McGregor, T. L., Jones, D. P., Wang, L., Danciu, I., Bridges, B. C., Fleming, G. M., ... Van Driest, S. L. (2016). Acute Kidney Injury Incidence in Noncritically Ill Hospitalized Children, Adolescents, and Young Adults: A Retrospective Observational Study. American Journal of Kidney Diseases : the Official Journal of the National Kidney Foundation, 67(3), pp. 384-90. doi:10.1053/j.ajkd.2015.07.019.
McGregor TL, et al. Acute Kidney Injury Incidence in Noncritically Ill Hospitalized Children, Adolescents, and Young Adults: a Retrospective Observational Study. Am J Kidney Dis. 2016;67(3):384-90. PubMed PMID: 26319754.
* Article titles in AMA citation format should be in sentence-case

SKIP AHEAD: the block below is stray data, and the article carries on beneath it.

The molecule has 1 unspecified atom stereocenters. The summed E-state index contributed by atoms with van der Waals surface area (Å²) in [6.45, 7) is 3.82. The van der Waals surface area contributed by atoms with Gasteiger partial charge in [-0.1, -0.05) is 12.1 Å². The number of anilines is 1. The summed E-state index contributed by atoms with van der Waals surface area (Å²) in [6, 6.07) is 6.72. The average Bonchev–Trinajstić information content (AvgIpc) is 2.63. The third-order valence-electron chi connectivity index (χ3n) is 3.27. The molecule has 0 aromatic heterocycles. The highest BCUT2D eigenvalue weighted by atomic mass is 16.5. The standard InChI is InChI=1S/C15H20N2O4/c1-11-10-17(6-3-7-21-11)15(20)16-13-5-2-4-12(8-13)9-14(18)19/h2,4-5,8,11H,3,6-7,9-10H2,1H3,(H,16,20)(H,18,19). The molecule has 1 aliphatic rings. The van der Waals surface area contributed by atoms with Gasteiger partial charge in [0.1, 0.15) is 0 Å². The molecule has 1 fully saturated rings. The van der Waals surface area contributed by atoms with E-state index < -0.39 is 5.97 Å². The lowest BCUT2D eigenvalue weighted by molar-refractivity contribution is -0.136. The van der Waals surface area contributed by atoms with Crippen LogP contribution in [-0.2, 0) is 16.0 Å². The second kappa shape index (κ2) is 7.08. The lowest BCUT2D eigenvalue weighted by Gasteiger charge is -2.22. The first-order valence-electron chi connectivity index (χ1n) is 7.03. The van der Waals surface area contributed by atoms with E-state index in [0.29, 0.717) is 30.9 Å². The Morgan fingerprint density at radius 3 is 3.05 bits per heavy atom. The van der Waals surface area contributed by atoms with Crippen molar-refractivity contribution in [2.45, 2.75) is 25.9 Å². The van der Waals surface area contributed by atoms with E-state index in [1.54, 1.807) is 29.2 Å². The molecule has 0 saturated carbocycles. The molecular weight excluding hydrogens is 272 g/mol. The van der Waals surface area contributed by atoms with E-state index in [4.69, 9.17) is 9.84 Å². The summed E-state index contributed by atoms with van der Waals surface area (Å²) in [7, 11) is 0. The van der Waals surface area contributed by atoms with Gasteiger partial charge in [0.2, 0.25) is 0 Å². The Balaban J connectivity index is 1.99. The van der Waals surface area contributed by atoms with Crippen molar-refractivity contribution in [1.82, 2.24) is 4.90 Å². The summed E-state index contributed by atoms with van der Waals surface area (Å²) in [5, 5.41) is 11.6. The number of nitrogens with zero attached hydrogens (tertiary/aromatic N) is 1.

TY - JOUR T1 - Acute Kidney Injury Incidence in Noncritically Ill Hospitalized Children, Adolescents, and Young Adults: A Retrospective Observational Study. AU - McGregor,Tracy L, AU - Jones,Deborah P, AU - Wang,Li, AU - Danciu,Ioana, AU - Bridges,Brian C, AU - Fleming,Geoffrey M, AU - Shirey-Rice,Jana, AU - Chen,Lixin, AU - Byrne,Daniel W, AU - Van Driest,Sara L, Y1 - 2015/08/28/ PY - 2015/03/03/received PY - 2015/07/06/accepted PY - 2017/03/01/pmc-release PY - 2015/8/31/entrez PY - 2015/9/1/pubmed PY - 2016/7/9/medline KW - Acute kidney injury (AKI) KW - KDIGO AKI criteria KW - acute renal failure (ARF) KW - children, adolescents, young adults, electronic medical records (EMRs) KW - incidence KW - inpatient pediatrics KW - medication exposure KW - nephrotoxicity KW - serum creatinine SP - 384 EP - 90 JF - American journal of kidney diseases : the official journal of the National Kidney Foundation JO - Am. J. Kidney Dis. VL - 67 IS - 3 N2 - BACKGROUND: Acute kidney injury (AKI) has been characterized in high-risk pediatric hospital inpatients, in whom AKI is frequent and associated with increased mortality, morbidity, and length of stay. The incidence of AKI among patients not requiring intensive care is unknown. STUDY DESIGN: Retrospective cohort study. SETTING & PARTICIPANTS: 13,914 noncritical admissions during 2011 and 2012 at our tertiary referral pediatric hospital were evaluated. Patients younger than 28 days or older than 21 years of age or with chronic kidney disease (CKD) were excluded. Admissions with 2 or more serum creatinine measurements were evaluated. FACTORS: Demographic features, laboratory measurements, medication exposures, and length of stay. OUTCOME: AKI defined as increased serum creatinine level in accordance with KDIGO (Kidney Disease: Improving Global Outcomes) criteria. Based on time of admission, time interval requirements were met in 97% of cases, but KDIGO time window criteria were not strictly enforced to allow implementation using clinically obtained data. RESULTS: 2 or more creatinine measurements (one baseline before or during admission and a second during admission) in 2,374 of 13,914 (17%) patients allowed for AKI evaluation. A serum creatinine difference ≥0.3mg/dL or ≥1.5 times baseline was seen in 722 of 2,374 (30%) patients. A minimum of 5% of all noncritical inpatients without CKD in pediatric wards have an episode of AKI during routine hospital admission. LIMITATIONS: Urine output, glomerular filtration rate, and time interval criteria for AKI were not applied secondary to study design and available data. The evaluated cohort was restricted to patients with 2 or more clinically obtained serum creatinine measurements, and baseline creatinine level may have been measured after the AKI episode. CONCLUSIONS: AKI occurs in at least 5% of all noncritically ill hospitalized children, adolescents, and young adults without known CKD. Physicians should increase their awareness of AKI and improve surveillance strategies with serum creatinine measurements in this population so that exacerbating factors such as nephrotoxic medication exposures may be modified as indicated. SN - 1523-6838 UR - https://www.unboundmedicine.com/medline/citation/26319754/Acute_Kidney_Injury_Incidence_in_Noncritically_Ill_Hospitalized_Children_Adolescents_and_Young_Adults:_A_Retrospective_Observational_Study_ L2 - https://linkinghub.elsevier.com/retrieve/pii/S0272-6386(15)01037-9 DB - PRIME DP - Unbound Medicine ER -